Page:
Steamboat Springs A track hoe and a shredder made quick work this week of four white structures, including two homes, some of which have stood on the east side of Casey’s Pond since 1938.
The buildings near U.S. Highway 40 and Walton Creek Road were taken down to make room for a new senior residential campus being developed cooperatively by Pearl Senior Living and Yampa Valley Medical Center.
The hospital has created a nonprofit group, Colorado Senior Residences, with a community board to work with Pearl on the project.
Demolition debris was placed into the same shredder Rogue Resources has been using to break down slash piles left by removal of beetle-killed pine trees in the area. A conveyor belt delivered the chopped up lumber, drywall and insulation to a waiting Dumpster.
The new senior development would combine the skilled nursing rooms of the Doak Walker Care Center with independent senior living, assisted living and memory care services on one site. Before vertical construction could begin next year, the developers would have to obtain the necessary city permits. Charles Gee, a principal with Pearl, previously told the Steamboat Pilot & Today that site preparation and utility work is taking place this fall in anticipation that the buildings could be completed in one construction season beginning next year.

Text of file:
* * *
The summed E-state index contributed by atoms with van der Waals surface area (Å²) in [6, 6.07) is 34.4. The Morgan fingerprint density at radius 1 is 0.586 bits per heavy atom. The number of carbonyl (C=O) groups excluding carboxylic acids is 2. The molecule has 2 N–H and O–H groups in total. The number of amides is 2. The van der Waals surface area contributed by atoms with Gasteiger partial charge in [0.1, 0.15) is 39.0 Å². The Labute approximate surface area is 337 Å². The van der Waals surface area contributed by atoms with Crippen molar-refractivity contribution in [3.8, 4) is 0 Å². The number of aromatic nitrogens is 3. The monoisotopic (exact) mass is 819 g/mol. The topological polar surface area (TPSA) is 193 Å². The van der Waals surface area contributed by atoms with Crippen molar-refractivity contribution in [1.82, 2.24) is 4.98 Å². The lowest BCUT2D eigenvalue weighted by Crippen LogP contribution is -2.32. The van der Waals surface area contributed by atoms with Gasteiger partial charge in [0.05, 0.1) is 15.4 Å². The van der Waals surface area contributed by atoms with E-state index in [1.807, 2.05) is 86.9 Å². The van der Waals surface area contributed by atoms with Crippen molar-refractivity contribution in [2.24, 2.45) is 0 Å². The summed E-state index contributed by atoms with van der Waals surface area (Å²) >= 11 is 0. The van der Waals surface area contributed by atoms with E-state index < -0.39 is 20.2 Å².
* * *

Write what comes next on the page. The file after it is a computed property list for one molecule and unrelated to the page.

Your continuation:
City of Steamboat Springs Historic Preservation Planner Alexis Casale said Tuesday that the developers had not applied for a demolition permit for a smaller, barn-shaped log shed farther east and closer to Walton Creek Road. The barn with its gambrel roof was used as a milking shed and is thought to be one of the two oldest structures on the site.
The city and its consultants, Cultural Resource Historians, completed a historical inventory of the site in 2009.
Land patent records show that Francis E. Milner originally homesteaded the property in June 1891.
Harriet Marie Kelly Sinden, author of “My Rocky Mountain Home,” was the source of much of the historical information on the property.
In the second decade of the 20th century, the Joe Blecha family began farming the land and might have built the dam that created Casey’s Pond, then know as Storm Mountain Lake or Storm Mountain Pond.
One of the homes was thought to have been built by 1938. Others were built, or agricultural buildings were converted, in the late 1950s to house construction workers on U.S. Highway 40 over Rabbit Ears Pass.
After Blecha’s death in 1961, the Casey family occupied the property and built and operated a gas station and small diner near the intersection of U.S. 40 and Walton Creek Road.
Blecha’s wife, Mary, died at the age of 100 in 1988 at a care center in Delta.
— To reach Tom Ross, call 871-4205 or e-mail firstname.lastname@example.org